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You say: "Dealings with children are tiresome." You’re right. You say: "Because we have to lower ourselves to their intellect. Lower, stoop, bend, crouch down." You are mistaken. It isn’t that which is so tiring. But because we have to reach up to their feelings. Reach up, stretch, stand on our tip-toes. As not to offend. 

Janusz Korczak, Pedagogical Writings, 1929


A preschool in the spirit of Democratic Education emphasizes the child's personal development, independence and uniqueness, promoting his/her integration in the group of children and in society at large. 

A democratic preschool advocates democratic values such as free choice and equality, acknowledging the differences between children. Furthermore, the teaching staff encourages children to discover and nurture their strengths. The staff teaches children to work together and cooperate, rather than compete with each other, to use dialogue (Katznelson, 2005) as their main communication tool, and to express their emotions. The staff reinforces a sense of belonging in the children through their involvement in shaping the school's agenda and activities.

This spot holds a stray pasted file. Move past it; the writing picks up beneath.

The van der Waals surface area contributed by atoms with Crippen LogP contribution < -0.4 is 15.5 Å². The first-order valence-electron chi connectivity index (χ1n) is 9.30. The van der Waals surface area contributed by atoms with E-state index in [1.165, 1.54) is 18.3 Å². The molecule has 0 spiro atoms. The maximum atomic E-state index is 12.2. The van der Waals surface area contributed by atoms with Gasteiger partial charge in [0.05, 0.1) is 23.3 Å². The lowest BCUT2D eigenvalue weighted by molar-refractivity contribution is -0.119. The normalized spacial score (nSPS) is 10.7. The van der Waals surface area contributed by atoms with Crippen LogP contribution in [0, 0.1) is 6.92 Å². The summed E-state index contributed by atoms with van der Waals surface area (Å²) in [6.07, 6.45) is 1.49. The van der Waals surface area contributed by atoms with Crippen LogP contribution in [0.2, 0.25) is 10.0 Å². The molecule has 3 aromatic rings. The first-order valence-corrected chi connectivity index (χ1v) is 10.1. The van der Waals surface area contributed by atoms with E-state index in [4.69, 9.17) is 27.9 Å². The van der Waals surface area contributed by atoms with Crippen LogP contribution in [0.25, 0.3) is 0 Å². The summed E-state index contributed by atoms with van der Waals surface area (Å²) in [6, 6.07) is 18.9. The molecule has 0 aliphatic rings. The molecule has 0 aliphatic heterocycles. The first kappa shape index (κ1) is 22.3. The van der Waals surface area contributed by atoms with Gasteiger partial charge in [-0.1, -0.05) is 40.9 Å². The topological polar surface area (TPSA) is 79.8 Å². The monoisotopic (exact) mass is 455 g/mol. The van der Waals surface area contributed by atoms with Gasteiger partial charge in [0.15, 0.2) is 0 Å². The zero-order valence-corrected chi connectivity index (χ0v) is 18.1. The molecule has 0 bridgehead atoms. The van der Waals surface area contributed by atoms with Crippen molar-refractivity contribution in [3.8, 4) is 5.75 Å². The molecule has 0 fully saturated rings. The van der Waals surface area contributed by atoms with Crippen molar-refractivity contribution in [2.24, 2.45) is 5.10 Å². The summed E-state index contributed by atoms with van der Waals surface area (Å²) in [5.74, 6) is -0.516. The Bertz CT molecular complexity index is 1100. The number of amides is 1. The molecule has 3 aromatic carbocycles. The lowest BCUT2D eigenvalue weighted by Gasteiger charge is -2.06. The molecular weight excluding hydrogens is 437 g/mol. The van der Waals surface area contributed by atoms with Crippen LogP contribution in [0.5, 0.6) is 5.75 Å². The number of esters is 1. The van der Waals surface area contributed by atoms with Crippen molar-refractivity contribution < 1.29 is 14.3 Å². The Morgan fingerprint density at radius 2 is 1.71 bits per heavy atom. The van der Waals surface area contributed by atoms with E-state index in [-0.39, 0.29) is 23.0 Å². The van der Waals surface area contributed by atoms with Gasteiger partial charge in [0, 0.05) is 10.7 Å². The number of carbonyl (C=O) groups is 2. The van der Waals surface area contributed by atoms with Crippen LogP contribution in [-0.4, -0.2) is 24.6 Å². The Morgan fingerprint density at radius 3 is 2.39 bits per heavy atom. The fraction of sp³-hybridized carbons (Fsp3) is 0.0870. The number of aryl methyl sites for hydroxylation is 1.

The Institute for Democratic Education guides cities in their quest for the implementation of Democratic Education principles in preschools.

Read more in the program's two-page brochure 

Paper: the art and practice of Democratic Education in Preschools

Preschoolers in the Education City

Educating Preschoolers in the spirit of Democratic Education

A preschool in the spirit of democratic education is more suited to the 21st century then traditional preschools, because it incorporates, in a balanced way, characteristics of support for the child’s individual  development alongside social values and environmental awareness. A change in the urban school system should begin in the preschool system, and should be built on parallel levels that provide support for the  individual, the peers, and the entire community/environment.

This document is a guide to making the urban system friendlier for the next generation – from the unique characteristics of a democratic preschool to the necessary steps for effecting a change in the urban space.

By Ran Cohen Harounoff